Photo by Lymplex
Every month in the year has a special relationship with a particular organ system in the body according to traditional Chinese medicine. Think of it as the spotlight time for that part of the body and the chance to do something good for that part. The time of year we call June is the time of the san jiao. In most cases the energetic organs to which Chinese medicine refers also includes the physical organ. For example, there are the organs we call the lungs that correspond to the energetic concept we call the lungs in TCM. In the case of the san jiao, the energetic/physical concept is less clear. Even so, it is easy to consider that the san jiao most closely resembles the lymphatic system.
If you know nothing about your lymphatic system take a moment to read about it here. It is a fascinating part of your body!
A very nice thing to do for your lymphatic system is something called dry bristle brushing. It works by assisting the flow of surface lymph back towards the heart increasing lymphatic return by up to 10% or more.
Choose a natural-bristled brush. The best time to brush is right before you get in the shower while still dry. The brush strokes on your limbs should always move towards your heart but start at your armpits or groin and move outwards. Remember that your brush strokes are always toward your heart! When brushing your abdomen, the upward brush strokes can also be accompanied by circular strokes. When brushing your chest make circles around breast or pectoral tissue working towards your armpits. When brushing your hips and bum circular motions are great. A light to medium pressure works best.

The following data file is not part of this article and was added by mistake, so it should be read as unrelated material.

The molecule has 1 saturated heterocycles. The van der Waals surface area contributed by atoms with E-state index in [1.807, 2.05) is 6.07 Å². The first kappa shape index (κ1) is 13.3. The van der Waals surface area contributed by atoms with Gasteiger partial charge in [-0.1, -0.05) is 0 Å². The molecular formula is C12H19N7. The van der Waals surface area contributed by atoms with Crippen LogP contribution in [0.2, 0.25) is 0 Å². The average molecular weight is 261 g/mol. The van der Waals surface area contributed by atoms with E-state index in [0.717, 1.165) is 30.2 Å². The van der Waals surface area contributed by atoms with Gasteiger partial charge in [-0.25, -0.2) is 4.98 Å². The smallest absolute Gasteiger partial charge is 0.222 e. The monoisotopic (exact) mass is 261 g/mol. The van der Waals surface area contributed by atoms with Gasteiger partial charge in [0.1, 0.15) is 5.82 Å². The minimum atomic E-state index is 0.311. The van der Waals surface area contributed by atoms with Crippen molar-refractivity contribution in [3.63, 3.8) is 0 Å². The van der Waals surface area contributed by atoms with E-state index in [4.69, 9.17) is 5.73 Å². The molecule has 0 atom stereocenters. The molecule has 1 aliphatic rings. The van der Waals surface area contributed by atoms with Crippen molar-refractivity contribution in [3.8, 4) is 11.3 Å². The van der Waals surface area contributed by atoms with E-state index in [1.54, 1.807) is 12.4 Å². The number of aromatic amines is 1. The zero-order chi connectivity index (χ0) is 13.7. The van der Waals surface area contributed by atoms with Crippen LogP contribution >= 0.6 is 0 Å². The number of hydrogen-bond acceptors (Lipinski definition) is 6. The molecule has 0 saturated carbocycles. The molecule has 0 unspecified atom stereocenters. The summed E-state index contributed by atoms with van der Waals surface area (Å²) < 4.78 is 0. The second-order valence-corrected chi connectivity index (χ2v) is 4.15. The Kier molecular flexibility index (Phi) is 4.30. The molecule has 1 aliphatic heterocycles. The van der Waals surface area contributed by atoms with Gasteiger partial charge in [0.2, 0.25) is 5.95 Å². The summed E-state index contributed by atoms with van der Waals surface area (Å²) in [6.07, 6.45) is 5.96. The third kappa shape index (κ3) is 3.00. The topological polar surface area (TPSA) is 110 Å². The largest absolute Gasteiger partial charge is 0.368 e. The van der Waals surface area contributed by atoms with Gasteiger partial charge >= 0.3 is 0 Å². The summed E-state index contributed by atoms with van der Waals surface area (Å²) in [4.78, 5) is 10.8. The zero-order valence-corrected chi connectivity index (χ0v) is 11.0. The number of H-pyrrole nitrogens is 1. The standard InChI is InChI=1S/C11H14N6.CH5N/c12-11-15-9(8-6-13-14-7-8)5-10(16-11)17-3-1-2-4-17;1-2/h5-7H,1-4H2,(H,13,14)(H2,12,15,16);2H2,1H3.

And there you have it- a brush a day keeps the acupuncturist away and your san jiao very happy!
Interested in ideas for the other months and their organs? Check them out here.
Ever wondered about the philosophies behind your chosen brands of medical treatments? It is often said that Descartes’ philosophy plays a role in how western medicine is practiced whereas Daoism provides the framework for traditional Chinese medicine (TCM). The following is a nice explanation of Daoism.
Read about it here
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